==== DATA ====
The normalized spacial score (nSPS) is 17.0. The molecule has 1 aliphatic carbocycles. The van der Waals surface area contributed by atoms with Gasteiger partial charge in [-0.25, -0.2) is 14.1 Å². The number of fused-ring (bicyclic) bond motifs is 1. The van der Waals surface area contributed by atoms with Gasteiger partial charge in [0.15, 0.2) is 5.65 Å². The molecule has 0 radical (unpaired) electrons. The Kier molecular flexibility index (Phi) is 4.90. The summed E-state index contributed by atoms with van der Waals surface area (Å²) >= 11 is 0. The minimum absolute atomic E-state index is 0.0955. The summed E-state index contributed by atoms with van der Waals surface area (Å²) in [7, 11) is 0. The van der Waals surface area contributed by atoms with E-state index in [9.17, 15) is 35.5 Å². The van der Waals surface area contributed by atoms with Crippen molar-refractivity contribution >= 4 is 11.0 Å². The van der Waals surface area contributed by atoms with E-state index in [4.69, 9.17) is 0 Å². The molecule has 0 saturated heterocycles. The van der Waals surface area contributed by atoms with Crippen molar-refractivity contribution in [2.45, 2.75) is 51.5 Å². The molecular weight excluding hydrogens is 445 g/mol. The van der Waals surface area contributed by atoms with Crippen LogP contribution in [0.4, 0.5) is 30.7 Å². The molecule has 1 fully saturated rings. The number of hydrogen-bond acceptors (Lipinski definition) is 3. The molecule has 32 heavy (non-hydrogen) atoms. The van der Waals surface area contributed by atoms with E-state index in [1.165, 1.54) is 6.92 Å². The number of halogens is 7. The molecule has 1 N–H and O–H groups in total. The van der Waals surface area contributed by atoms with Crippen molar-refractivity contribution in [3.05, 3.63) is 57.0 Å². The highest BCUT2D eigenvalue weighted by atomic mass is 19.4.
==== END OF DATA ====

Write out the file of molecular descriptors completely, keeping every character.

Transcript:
The normalized spacial score (nSPS) is 17.0. The molecule has 1 aliphatic carbocycles. The van der Waals surface area contributed by atoms with Gasteiger partial charge in [-0.25, -0.2) is 14.1 Å². The number of fused-ring (bicyclic) bond motifs is 1. The van der Waals surface area contributed by atoms with Gasteiger partial charge in [0.15, 0.2) is 5.65 Å². The molecule has 0 radical (unpaired) electrons. The Kier molecular flexibility index (Phi) is 4.90. The summed E-state index contributed by atoms with van der Waals surface area (Å²) >= 11 is 0. The minimum absolute atomic E-state index is 0.0955. The summed E-state index contributed by atoms with van der Waals surface area (Å²) in [7, 11) is 0. The van der Waals surface area contributed by atoms with E-state index in [9.17, 15) is 35.5 Å². The van der Waals surface area contributed by atoms with Crippen molar-refractivity contribution >= 4 is 11.0 Å². The van der Waals surface area contributed by atoms with E-state index in [4.69, 9.17) is 0 Å². The molecule has 0 saturated heterocycles. The van der Waals surface area contributed by atoms with Crippen molar-refractivity contribution in [2.45, 2.75) is 51.5 Å². The molecular weight excluding hydrogens is 445 g/mol. The van der Waals surface area contributed by atoms with Crippen LogP contribution in [0.4, 0.5) is 30.7 Å². The molecule has 1 fully saturated rings. The number of hydrogen-bond acceptors (Lipinski definition) is 3. The molecule has 32 heavy (non-hydrogen) atoms. The van der Waals surface area contributed by atoms with E-state index in [1.165, 1.54) is 6.92 Å². The number of halogens is 7. The molecule has 1 N–H and O–H groups in total. The van der Waals surface area contributed by atoms with Crippen molar-refractivity contribution in [3.05, 3.63) is 57.0 Å². The highest BCUT2D eigenvalue weighted by atomic mass is 19.4.